On April 10th in Bloomington Indiana Alternative Radio’s David Barsamian he spoke about his lifetime of work as an independent media producer, and the convergence of media, capitalism, and the environment. Mr. Barsamian and Dr. Martha Crouch were the primary speakers and the event was recorded on location at the Bloomington Monroe County Convention Center by WFHB’s Alycin Bektesh for Standing Room Only, on WFHB.
Category Archives: NewsFeed Subscription
For our program tonight, Voices on the Hill, Interchange producers Doug Storm and Trish Kerlé wend their way through Rose Hill Cemetery accompanied by Voces Novae, a local chamber choir under the artistic direction of Sue Swaney.
On May 17th Voces Novae gathered at the gates of Rose Hill Cemetery to begin what they termed a “musical walking tour” of the cemetery. The group, along with an audience which seemed to grow in number as they moved from stone to stone, walked to a designated gravesite and then Sue Swaney would speak a bit about the person buried there and then a song would be sung in tribute to that person (and “in tune” with that person’s biography or achievements).
But we’re going to plant the songs sung by Voces Novae like peonies around the gravestones.
This is the story of Rose Hill told by 3 people who have different relationships with the Cemetery. Together their stories will offer some new perspectives on a 200-year-old outdoor museum in Bloomington that, up until now, may have been all but invisible to citizens.
Also performing in the cemetery were Cindy Kallet and Grey Larsen, local folk musicians who released a much acclaimed album in 2007 titled Cross the Water.
We bring you this Interchange in two parts. In our first segment we’ll hear from the most powerful man in Bloomington, Jay Davidson, Sexton of the Rose Hill Cemetery and self-styled King of the Dead and in the second we’ll meet two keepers of the dead, Sally Gaskill and Lou Malcomb, both of whom work to keep what was lost found.
Of related interest:
Every day thousands of families in our local community are without food and a place to sleep. With the help of new resources becoming available to aid the homeless, there has been a decline in the number of unsheltered families. As Daion Morton reports, as the numbers in Indiana continue to decrease, local cities like Bloomington are continuing to work together to help homeless families find a place they can call home.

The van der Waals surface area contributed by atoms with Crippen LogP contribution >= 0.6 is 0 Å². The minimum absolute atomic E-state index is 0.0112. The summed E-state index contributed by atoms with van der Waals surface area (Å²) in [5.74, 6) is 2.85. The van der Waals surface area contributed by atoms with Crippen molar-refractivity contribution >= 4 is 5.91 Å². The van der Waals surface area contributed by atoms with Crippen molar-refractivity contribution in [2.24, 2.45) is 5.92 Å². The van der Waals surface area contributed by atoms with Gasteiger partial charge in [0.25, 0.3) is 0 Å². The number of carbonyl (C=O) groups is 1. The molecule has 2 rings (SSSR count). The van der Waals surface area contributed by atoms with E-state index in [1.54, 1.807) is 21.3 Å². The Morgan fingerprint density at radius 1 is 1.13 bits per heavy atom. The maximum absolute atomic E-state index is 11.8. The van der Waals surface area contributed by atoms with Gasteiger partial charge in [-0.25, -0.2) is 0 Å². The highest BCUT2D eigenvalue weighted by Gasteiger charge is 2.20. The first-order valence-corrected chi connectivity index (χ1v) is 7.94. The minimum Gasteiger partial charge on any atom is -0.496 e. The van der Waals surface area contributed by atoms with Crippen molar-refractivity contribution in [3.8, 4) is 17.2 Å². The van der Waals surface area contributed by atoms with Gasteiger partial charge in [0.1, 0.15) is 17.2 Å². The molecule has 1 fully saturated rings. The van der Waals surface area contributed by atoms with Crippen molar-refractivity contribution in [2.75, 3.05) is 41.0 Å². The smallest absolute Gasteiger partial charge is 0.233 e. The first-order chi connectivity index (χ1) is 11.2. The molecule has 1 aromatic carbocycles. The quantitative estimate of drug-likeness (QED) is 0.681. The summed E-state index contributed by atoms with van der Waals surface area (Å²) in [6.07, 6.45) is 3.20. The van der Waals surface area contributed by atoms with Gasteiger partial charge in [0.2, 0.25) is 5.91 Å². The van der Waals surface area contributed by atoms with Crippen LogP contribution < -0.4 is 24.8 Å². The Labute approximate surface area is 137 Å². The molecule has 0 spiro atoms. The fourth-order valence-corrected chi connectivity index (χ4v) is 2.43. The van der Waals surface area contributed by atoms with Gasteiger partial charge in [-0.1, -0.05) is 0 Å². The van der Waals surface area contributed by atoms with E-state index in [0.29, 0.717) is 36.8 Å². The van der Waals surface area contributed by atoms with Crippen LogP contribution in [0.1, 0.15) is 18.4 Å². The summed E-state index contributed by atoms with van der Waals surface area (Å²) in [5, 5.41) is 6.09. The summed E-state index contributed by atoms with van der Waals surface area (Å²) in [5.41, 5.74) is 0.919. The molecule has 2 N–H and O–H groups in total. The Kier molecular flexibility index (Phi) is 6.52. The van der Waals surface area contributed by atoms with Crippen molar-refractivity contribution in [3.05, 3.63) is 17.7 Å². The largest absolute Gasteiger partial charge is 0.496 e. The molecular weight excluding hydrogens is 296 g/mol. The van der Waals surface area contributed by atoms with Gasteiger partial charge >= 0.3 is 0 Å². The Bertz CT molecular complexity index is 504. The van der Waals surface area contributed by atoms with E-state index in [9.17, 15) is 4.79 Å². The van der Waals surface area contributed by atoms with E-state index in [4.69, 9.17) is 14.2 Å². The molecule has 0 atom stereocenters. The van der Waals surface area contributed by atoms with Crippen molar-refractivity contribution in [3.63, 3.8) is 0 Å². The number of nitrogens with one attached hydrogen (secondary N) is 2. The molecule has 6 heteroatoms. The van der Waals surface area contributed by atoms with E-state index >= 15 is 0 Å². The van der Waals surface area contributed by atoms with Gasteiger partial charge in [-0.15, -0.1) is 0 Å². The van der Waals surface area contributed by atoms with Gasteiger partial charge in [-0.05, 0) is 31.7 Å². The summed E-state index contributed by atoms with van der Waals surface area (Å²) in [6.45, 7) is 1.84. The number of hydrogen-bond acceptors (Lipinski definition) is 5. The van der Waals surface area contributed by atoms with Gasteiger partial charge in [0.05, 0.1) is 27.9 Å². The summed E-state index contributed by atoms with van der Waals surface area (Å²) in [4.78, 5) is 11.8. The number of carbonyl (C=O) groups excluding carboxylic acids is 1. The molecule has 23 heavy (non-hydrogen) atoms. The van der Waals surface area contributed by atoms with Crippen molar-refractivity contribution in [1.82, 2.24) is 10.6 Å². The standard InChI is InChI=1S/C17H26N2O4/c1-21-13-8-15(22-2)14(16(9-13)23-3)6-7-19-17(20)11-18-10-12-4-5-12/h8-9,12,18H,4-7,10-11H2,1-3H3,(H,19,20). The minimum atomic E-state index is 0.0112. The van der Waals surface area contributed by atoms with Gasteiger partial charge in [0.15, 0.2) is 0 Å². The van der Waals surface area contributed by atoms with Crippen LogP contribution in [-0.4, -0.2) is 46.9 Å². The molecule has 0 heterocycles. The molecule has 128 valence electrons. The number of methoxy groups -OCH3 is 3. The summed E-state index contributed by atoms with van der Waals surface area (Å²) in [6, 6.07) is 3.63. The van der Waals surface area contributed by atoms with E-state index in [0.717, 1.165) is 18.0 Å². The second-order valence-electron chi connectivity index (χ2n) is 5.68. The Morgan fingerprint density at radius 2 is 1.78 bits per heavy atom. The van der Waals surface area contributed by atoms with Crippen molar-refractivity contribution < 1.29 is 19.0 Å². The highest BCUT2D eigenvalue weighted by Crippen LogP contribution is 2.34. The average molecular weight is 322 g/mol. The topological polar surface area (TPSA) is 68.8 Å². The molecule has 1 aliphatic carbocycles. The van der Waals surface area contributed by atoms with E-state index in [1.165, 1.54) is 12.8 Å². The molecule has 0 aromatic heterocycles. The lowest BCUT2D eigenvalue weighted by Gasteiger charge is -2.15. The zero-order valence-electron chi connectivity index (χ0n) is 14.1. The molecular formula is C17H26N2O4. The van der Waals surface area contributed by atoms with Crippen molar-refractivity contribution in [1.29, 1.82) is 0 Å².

Welcome to the annual WFHB series “J460 Reports” a partnership between the Indiana University School of Journalism and WFHB. During the spring semester of 2014, students in Professor Mike Conway’s Course Community Journalism pursued stories in the underreported subjects of health, homelessness, aging, and the environment.
Ally Tsimekles, Dani Aleksa, Daion Morton, Lindsey Wright, Olivia DeWeese, Neal Early, Ruben Solis, and Sierra Gardner.
Executive producer is Alycin Bektesh
Audio production provided by Adam Richle
Born in 1885, David Herbert Lawrence was an English novelist, poet, playwright, essayist, and painter. His collective works are classified as a reflection of the dehumanizing effects of modernity and industrialization. His marriage in 1914 to Frieda Weekly, a woman who left her husband and three children for Lawrence, provided inspiration and emotional support for his literary career. Lawrence died in 1930, reaching his peak of fame posthumously.
Banned by U.S. Customs (1929). Banned in Ireland (1932), Poland (1932), Australia (1959), Japan (1959), India (1959). Banned in Canada (1960) until 1962. Dissemination of Lawrence’s novel has been stopped in China (1987) because the book “will corrupt the minds of young people and is also against the Chinese tradition.” Lady Chatterley’s Lover was the object of numerous obscenity trials in both the UK and the United States up into the 1960s.
Lady Chatterley’s Lover, first published privately in 1928, was not published openly in Britain until 1960. It tells the story of the love affair between Constance (Lady Chatterley) and her husband Clifford’s gamekeeper, Oliver Mellors, while exploring the nature of relationships between men and women. Besides the evident sexual content of the book, “Chatterley” spurred controversy for its discussion of the British social class system and social conflict. Penguin, the publisher of the unexpurgated text in 1960, was unsuccessfully tried for violation of the 1959 Obscene Publications Act. The prosecutor was ridiculed for asking, “Is this the kind of book you would wish your wife or servants to read?”
In January 2013, over 610,000 people were homeless on a given night in the United States. Bloomington, Indiana has been struggling with finding solutions for the homeless population. Why can’t the homeless just get a job and make money? According to various sources, being homeless is much more complicated than a willingness to work. Here is Dani Aleksa, reporting for WFHB.